The first person I met with wasn’t an interviewer. She was just to talk to me a bit, walk me to the room I’d be in for the rest of the day, and chat with. Ask this person your questions. We got coffee, sat down for a bit and just chatted. She asked what I did, I asked what she did etc. She told me about who I’d be meeting with that day, and my general timeline after the interview. Super nice.
The next 5 hours were just random questions about CS in general. Be prepared to write a lot of code that day (on a whiteboard), and know your crap. You’ll be asked all kinds of fun questions, probably very specific to the domain of the team interviewing you. Know the same stuff from above.
In these interviews, it’s best to show your confidence, and show them your knowledge, but more importantly your potential. You’ll very probably know 75% to 80% of the content they ask right off the bat. The rest may require some thinking out loud and vocalizing your thought process. Don’t stare at the board blankly. Talk to them, ask questions, bounce ideas off them, and just be a normal person. Pretend you already have the job, and they’re just there as a code reviewer/fellow engineer. I promise, it’ll go quickly, and by the end, you won’t believe how much knowledge you were able to just spout out.
That being said, I’ll quote one of the engineers, “The best thing you can do is to just get something working.” And he’s right. Just get an implementation down. Don’t necessarily write the most naive approach or the brute force approach (as a general rule, anything with a O(n^2) or worse run time isn’t worth writing down), but the next best idea, just go with it. Don’t over engineer it at first, just start. And then yall can optimize together. They’re great people, and they just want to see how you think.
Finally, just be yourself. Show them you like coding, and it’s what you want to do with them. Don’t be afraid to interact with them like they’re just old coding buddies. Make them laugh, have fun, but not too much. Remember, they’re still ultimately responsible for your next job. Just be you, and be confident. You go this in the bag already.
Most importantly, go out and celebrate when you're done. :D View Answers (12)
Negotiation Details – As a recent grad, there wasn't much room for negotiation.
I applied online and the process took 3 weeks - interviewed at Amazon.com in January 2014.
Interview Details – A compilation of all the behavioral questions on this website.
1. Tell me about yourself
4. Why Amazon?
5. How can you translate your skills towards Amazon?
6. What experiences do you have that separate you from the rest?
1. Tell me about a time when you were leading a group, were assigned a goal, and did not reach it
2. Tell me about a time when you had a group conflict and how did you overcome this conflict?
3. How did your actions in a leadership role increase productivity?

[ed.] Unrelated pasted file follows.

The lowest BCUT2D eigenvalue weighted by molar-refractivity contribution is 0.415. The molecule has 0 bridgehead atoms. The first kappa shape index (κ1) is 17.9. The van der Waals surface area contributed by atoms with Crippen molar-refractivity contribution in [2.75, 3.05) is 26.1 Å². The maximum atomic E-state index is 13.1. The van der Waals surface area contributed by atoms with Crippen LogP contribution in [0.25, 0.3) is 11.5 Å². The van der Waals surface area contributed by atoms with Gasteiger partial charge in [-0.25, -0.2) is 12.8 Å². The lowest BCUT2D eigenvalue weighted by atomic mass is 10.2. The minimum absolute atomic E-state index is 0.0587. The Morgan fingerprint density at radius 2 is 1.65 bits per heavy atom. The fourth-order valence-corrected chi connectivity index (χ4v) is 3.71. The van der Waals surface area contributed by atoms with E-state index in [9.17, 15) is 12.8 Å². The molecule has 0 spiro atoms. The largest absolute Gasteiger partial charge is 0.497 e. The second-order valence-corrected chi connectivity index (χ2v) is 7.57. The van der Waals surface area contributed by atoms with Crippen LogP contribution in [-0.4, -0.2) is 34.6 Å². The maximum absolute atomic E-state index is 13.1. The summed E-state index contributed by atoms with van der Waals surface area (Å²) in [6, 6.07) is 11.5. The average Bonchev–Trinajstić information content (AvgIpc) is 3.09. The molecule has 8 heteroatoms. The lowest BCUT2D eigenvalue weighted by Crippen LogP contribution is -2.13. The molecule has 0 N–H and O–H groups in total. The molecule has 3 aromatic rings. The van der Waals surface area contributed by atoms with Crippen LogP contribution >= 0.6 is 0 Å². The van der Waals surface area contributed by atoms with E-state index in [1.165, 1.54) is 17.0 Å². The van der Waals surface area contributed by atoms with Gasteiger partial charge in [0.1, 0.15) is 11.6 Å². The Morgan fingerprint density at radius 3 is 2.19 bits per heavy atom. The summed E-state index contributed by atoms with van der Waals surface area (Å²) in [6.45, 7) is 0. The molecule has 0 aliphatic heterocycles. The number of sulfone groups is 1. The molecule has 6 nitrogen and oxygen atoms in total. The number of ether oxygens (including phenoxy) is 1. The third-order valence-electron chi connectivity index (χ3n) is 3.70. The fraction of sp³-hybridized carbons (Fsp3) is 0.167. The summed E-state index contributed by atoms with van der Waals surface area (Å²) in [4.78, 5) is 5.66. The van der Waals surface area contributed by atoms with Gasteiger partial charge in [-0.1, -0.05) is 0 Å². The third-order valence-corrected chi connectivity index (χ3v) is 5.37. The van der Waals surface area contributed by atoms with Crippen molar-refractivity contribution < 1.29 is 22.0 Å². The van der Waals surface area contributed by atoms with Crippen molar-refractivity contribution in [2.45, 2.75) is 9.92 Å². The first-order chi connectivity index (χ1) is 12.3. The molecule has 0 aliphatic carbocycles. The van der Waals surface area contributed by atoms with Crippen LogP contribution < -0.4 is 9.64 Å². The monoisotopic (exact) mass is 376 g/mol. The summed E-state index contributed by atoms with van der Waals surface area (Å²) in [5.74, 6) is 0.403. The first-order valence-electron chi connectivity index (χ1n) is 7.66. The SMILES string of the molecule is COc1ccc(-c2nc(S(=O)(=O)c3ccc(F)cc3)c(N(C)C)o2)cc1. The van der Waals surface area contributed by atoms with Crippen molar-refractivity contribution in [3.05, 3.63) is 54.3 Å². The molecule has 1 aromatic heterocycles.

4. Tell me about a time when you dealt with an employee with poor performance
5. What is your take on leadership?
6. Tell me about a time when you had a group conflict and how you overcame this conflict?
7. What kind of roles have you done that were leadership roles?
Behavioral Leadership & Safety & Customer Service
1. Tell me about a time when you dealt with ambiguity?
2. How important is safety to you? Rank Customer Service, Quality, Safety
3. Do you go against a supervisor who made a decision that goes against corporate policy and is a potential safety issue for one of your employees
4. How would you handle an employee who showed up to work drunk? (not very relevant)
5. Name a time you had to convince someone to do something they did not want to do
6. Tell me about a situation where you directly impacted customer satisfaction
7. What type of leader are you? Explain your leadership style. What does it mean to be a leader?
8. How do you motivate people?
9. What did you admire most about one of your previous supervisors
1. Tell me about a time you failed and how you handled it?
2. Tell me about an ethical conflict with your boss and how you’ve handled it
3. How do you deal with stress?
4. Have you ever proposed an idea to a superior and were ignored despite knowing that it would produce a positive result? How did you handle it?
5. Explain a time when you had to deal with poor job performance
6. Name a time you screwed up
7. What frustrates you
Continuous Improvement/ Problem Fixing
1. Tell me about a time when you leaned out a process
2. Tell me about a time you had a difficult job to solve
3. Walk me through a different scenario of a process you invented or improved
4. Tell me about a time you attempted to refine a process and failed
5. Give an example of a time when you found a simple solution to a seemingly difficult problem
6. How has your past experiences included lean management, six sigma, kaizen
Interview Question – Tell me about yourself. Don't say something typical View Answer
I applied through other source and the process took 1 week - interviewed at Amazon.com in January 2014.
Interview Details – Series of emails, with detailewusses tons, 60 minute phone interview with in depth questions
Interview Question – How would you manage 2000 plus vendors? Answer Question
The process took 2 weeks - interviewed at Amazon.com.